Lawrence police are concerned about heroin that’s circulating in town that may include deadly amounts of fentanyl, a highly potent synthetic opioid.
Officials say they’ve seen a rash of overdoses and deaths this week that may be related to fentanyl, though Patrick Compton, a spokesperson for the Lawrence Police Department, said Friday that LPD doesn’t have the data yet to confirm these suspicions. The department is waiting on lab results and autopsy reports to show what was in overdose victims’ systems.
“Based on what we’ve seen initially, this is what we think it is, and that’s what prompted us to put this out so quickly,” Compton said. “We wanted to get it out as fast as we could, because the idea here is we want to get this as much of a wide distribution as we can and hopefully get people to see it, and we can potentially save people’s lives.”
Fentanyl can be deadly in tiny amounts. Its effects are unpredictable, and it can be very difficult to detect with the naked eye. LPD encourages those who are going to be using drugs to do so safely and to have a support system in place.
“The user generally doesn’t know if or how much fentanyl was added to the heroin,” Lt. Amy Rhoads said in a news release from the department. “Yesterday, your dose may have been fine, but the same amount from a different batch could end up being deadly. You just don’t know, and you’re rolling the dice.”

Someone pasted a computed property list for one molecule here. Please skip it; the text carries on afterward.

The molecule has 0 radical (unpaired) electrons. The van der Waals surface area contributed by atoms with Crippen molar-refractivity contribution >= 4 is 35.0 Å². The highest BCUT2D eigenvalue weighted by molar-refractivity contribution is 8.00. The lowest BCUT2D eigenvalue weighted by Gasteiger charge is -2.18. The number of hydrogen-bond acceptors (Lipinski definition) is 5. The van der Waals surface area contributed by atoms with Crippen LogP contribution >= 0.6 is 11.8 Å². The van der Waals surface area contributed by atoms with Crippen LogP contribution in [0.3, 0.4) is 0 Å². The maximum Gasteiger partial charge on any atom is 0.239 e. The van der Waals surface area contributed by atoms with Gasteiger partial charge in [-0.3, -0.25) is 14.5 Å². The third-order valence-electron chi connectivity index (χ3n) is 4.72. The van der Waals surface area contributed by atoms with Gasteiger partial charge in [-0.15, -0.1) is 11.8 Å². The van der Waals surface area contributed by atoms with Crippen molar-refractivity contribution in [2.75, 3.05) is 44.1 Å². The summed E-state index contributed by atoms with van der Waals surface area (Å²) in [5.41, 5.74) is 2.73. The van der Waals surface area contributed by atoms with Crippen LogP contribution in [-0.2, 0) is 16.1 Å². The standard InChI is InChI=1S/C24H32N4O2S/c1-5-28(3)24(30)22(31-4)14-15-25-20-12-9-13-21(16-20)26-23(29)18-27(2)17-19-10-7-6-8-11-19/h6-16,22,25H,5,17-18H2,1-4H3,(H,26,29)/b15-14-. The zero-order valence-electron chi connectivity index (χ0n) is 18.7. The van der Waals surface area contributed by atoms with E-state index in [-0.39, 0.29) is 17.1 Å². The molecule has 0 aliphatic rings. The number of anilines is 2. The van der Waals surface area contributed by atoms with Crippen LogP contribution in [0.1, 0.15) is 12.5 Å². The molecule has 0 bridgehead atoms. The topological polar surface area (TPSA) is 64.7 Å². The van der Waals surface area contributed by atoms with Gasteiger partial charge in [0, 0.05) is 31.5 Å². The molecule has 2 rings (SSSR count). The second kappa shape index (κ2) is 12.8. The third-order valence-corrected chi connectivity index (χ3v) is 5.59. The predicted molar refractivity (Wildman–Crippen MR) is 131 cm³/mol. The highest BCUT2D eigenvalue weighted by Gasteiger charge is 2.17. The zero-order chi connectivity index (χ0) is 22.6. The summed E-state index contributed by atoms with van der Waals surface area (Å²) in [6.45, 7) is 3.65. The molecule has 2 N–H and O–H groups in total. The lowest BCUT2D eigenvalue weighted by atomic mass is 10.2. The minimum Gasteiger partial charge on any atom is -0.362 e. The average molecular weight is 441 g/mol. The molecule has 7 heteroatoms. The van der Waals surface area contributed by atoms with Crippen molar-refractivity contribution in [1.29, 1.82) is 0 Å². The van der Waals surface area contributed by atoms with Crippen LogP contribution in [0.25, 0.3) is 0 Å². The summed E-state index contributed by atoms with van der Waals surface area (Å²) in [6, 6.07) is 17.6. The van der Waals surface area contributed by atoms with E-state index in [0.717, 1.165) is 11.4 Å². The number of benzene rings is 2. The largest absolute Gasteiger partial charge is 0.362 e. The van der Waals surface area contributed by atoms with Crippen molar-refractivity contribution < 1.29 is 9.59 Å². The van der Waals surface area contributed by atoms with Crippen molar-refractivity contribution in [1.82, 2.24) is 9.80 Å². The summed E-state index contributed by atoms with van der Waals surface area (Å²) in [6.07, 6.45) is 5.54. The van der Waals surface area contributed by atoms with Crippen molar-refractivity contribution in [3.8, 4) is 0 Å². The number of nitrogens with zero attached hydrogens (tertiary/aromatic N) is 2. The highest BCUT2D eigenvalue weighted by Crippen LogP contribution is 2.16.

DCCCA, a local behavioral health and substance use treatment facility, makes naloxone, the opioid overdose reversal drug, available for free to any resident or organization in Kansas upon request.
Compton emphasized that police aren’t condoning the use of illegal drugs, but they are hoping to prevent more overdoses and deaths.
“We understand that people who struggle with addiction are not going to just wake up tomorrow and quit,” Compton said. But the hope is that people will, in fact, wake up tomorrow.
Asked for a rough estimate of how many overdoses and deaths LPD is seeing this week compared to the norm, Compton said the department is trying to concentrate its message on the warning about the lethal drug. He said he didn’t want to speculate and put out numbers that might have to be corrected later.
“Our investigators have seen enough of an increase to cause concern and warrant pushing out a public warning,” he said.
DCCCA can be reached at 785-841-4138. You can request naloxone — also known as Narcan — via this online form.
Amy Northrop, a spokesperson for LMH Health, referred questions on overdose and death data to Lawrence-Douglas County Public Health. An LDCPH spokesperson didn’t immediately return an inquiry from the Times on Friday.